To achieve its goal of enlisting illegal aliens, the Administration plans to use the "Military Accessions Vital to National Interest" (MAVNI) program. (Id.; Huffington Post, May 30, 2014) Established in 2008, the military uses MAVNI to enlist non-immigrants (meaning LEGAL, temporary aliens) who have certain language or health care skills. (See Dept. of Defense MAVNI Fact Sheet, May 2012) The program was created using a provision under federal law that allows the Secretary of Defense to enlist individuals that he deems "vital to the national interest," allowing him to enlist non-immigrants in spite of the general rule that only U.S. citizens and legal permanent residents are eligible to serve. (See 10 U.S.C. 504(b)) The MAVNI program is lucrative to aliens because it allows non-immigrants who enlist to receive expedited citizenship and bypass the general requirements that one first obtain a green card, and then hold that green card for at least five years, before gaining citizenship. (See INA §§ 328, 329; see also Executive Order 13269)
However, no sooner did Defense Secretary Hagel confirm the Pentagon's intent to expand MAVNI to illegal aliens than he also announced he would delay implementation of his plan until August. The delay comes at the request of the President, who has stated he wants to wait until after the House breaks for August recess to take any executive action on immigration. (The New York Times, May 31, 2014) Last week, President Obama also asked Secretary Jeh Johnson to hold off on announcing any administrative changes to immigration enforcement in an effort to give House Republicans one last chance to pass amnesty before the President acts unilaterally. (Los Angeles Times, May 28, 2014)
Cecilia Muñoz, the White House domestic policy director confirmed the Administration plans to delay action on either front until August. "These are both modest steps, neither of which we are taking at this time," she said downplaying the gravity of the Administration's potential actions. (The New York Times, May 31, 2014) "We will reassess once we see what Congress does or doesn't do," she continued. (Id.)
News of the Administration's plans to unilaterally pursue a military DREAM Act came after true immigration reformers killed efforts to attach it to the annual defense authorization bill. (See FAIR Legislative Update, May 28, 2014) For more information, see FAIR's policy statement on illegal aliens joining the military.
In an attempt to get House Republicans to pass amnesty legislation, President Obama instructed Department of Homeland Security (DHS) Secretary Jeh Johnson not to relax deportation policy before the August Congressional recess. (Associated Press, May 27, 2014) A White House official explained the decision, saying Obama "believes there's a window for the House to get immigration reform done this summer, and he asked the secretary to continue working on his review until that window has passed." (Politico, May 27, 2014) "The president really wants to maximize the opportunity to get a permanent solution enacted, which requires Congress," added Cecilia Muñoz, the director of White House Domestic Policy Council. (Associated Press, May 27, 2014)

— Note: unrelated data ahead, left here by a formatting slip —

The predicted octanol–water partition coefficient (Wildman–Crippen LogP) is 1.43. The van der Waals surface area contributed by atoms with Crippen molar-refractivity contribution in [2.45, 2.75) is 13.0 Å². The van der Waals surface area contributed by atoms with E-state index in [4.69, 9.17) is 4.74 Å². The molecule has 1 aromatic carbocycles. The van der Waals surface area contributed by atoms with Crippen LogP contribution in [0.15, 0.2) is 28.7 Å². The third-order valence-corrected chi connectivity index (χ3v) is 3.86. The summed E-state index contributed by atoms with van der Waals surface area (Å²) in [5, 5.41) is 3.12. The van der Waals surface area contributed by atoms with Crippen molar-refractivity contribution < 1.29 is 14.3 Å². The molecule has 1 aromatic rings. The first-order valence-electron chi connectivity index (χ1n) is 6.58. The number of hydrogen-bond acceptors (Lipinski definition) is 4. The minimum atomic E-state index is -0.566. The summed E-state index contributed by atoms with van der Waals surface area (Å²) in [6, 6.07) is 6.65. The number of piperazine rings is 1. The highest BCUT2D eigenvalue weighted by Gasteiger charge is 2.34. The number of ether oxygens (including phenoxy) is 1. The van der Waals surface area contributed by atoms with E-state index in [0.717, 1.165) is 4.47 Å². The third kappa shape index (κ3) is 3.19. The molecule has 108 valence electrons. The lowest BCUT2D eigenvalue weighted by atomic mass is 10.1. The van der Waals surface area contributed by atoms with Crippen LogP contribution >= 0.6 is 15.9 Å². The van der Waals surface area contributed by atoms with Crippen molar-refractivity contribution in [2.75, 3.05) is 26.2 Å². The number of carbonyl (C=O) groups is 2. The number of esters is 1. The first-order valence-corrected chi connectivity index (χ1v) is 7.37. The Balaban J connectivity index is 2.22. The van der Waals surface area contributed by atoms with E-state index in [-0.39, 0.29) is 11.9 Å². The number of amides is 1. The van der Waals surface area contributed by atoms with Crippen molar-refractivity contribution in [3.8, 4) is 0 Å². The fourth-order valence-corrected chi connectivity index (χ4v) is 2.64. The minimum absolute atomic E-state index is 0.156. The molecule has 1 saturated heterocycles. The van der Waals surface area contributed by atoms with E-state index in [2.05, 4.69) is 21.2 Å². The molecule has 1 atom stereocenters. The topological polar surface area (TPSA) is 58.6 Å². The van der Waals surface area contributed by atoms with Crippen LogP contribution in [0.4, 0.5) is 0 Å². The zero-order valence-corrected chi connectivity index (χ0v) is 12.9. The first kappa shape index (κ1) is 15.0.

The timing of the delay, just two months after Obama ordered the review amidst pressure from pro-amnesty activists to halt all deportations, is significant for two reasons. (See FAIR Legislative Update, Mar. 19, 2014) First, the strategy of delaying unilateral action puts pressure on House Speaker John Boehner (R-OH) to move immigration legislation. Boehner, who last week declared that there was "nobody more interested in fixing this problem than [he is]," has repeatedly cited distrust in Obama to enforce the law as the reason for not taking up an amnesty bill. (The Hill, May 27, 2014) By delaying unilateral action, the White House hopes the move will nullify Boehner's justification for not moving an immigration bill. Second, it comes after most GOP primaries have passed; meaning pro-amnesty Republicans might be more willing to compromise on a bill prior to the November general elections. (See Federal Election Commission 2014 Primary Dates) Most political observers point to the June 10 primary, including David Brat's challenge of House Majority Leader Eric Cantor (R-VA), as the end of the GOP "primary season." (See Associated Press, May 27, 2014)